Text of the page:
“incentive to work”.
It was a prescient choice for me to wear my angry tie this morning. I am seriously pissed off and I haven’t even had the opportunity to sit down at look at the news clippings yet.
The presentation of the budget last night announced a range of massive tax cuts that will be introduced over the next few years. This was justified under the tired maxim that lower tax provides an incentive to work.
As Peter “it’s my go on the swing” Costello said in his speech;
“to improve incentives for people to move out of welfare into work, I am announcing a tax cut for low-income earners. The 17-cent tax rate which applies between $6000 and $21,600 will be cut to 15 cents in the dollar. This change will take effect on July 1.”
Knock yourself out. For someone on $20,000 a year, this equates to about an extra $280 — or $5.40 a week. The tax that this person pays is equal to about 1.6 percent of their post tax income.
Compare this to someone on $100,000, who is $3252 better off ($62.5/wk). This net benefits from this change is equal to around 4.6 per cent of this person’s post tax income.
And this is a “progressive” income tax system.
The difference in the post tax incomes under the different income tax schedules is shown above. Those that benefit the most are those with pre tax incomes over $58,000. (And this doesn’t incorporate changes to various taxers faced by companies that allow a lot of these higher income earners access to lower rates anyway).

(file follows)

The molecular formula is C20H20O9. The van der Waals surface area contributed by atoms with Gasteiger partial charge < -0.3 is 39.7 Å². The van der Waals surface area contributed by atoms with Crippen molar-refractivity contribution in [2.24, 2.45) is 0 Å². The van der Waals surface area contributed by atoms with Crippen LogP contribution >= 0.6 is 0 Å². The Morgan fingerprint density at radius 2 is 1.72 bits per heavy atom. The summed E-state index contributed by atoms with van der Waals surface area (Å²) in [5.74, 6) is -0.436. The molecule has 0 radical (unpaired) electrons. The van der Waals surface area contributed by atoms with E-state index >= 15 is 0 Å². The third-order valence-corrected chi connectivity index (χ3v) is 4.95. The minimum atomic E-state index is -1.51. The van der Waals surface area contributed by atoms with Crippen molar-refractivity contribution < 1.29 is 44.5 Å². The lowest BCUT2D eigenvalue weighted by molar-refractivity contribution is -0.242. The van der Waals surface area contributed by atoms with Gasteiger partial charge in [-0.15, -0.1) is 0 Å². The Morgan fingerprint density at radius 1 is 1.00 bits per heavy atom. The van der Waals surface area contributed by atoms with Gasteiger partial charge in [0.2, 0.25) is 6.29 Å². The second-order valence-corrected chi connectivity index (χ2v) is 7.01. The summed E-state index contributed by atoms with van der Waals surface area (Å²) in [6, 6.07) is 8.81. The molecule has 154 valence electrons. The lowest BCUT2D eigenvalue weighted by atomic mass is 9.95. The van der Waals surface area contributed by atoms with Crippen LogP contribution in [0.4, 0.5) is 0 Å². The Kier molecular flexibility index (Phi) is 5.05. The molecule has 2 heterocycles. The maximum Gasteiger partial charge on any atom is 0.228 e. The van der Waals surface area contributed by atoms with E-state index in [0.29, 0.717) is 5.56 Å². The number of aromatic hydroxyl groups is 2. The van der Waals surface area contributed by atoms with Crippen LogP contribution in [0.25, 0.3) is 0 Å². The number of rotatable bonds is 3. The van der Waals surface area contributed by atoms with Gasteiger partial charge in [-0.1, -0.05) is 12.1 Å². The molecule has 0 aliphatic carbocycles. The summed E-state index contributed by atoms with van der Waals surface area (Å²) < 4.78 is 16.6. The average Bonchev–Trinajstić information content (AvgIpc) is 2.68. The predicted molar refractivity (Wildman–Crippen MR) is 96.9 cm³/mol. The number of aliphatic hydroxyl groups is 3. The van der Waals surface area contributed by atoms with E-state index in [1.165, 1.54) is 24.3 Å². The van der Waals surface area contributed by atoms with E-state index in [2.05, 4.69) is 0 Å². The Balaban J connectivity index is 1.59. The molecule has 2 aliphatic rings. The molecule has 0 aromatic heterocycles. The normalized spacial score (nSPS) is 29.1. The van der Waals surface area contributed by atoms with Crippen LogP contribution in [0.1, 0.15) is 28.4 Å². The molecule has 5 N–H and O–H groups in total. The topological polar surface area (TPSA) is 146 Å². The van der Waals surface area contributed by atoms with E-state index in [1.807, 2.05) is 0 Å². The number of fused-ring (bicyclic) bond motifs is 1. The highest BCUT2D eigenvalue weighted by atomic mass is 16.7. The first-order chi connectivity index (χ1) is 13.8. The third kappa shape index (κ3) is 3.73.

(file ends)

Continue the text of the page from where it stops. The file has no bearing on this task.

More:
If you are thinking about effective marginal tax rates you probably want to chuck the changes to Newstart in. The top taper rate for Newstart has been cut from 0.70 to 0.60 cents in the dollar, and the threshold where this kicks in is to be at $250 rather than $142. This is good, but a fairly minimal move in the right direction — the total increase in welfare expenditure is just under $4bn. Compare this to the $22bn of tax cuts focussed largely on the wealthy (look at my graph, again).
Now this rant maybe somewhat ideological — I am sort of into the idea of redistribution of income. I do have a bias towards the idea of equality of opportunity (from each according to his ability, to each according to his need … with a healthy dash of market–based incentive structure to ensure some efficiency in production and allocation of resources ... ). You can also consider it from a more economic perspective. This budget is promoting consumption, through delivering so much cash back into the hands of the consumers. This is likely to have an expansionary effect, which will translate to inflation as the economy is struggling to grow further, anyway. This profligacy is likely to deliver further upward pressure on interest rates.
If you are not going to give the money to those that need it (which I know will probably have a greater effect on consumption) at least save it in the form of a surplus, or invest it infrastructure and training to try and promote future possibilities for expansion.
Enough for now.
On an aside, how much did the Age pay Misha Schubert to regurgitate Peter Costello’s guff? Tow the line, baby. No critical thought going on there.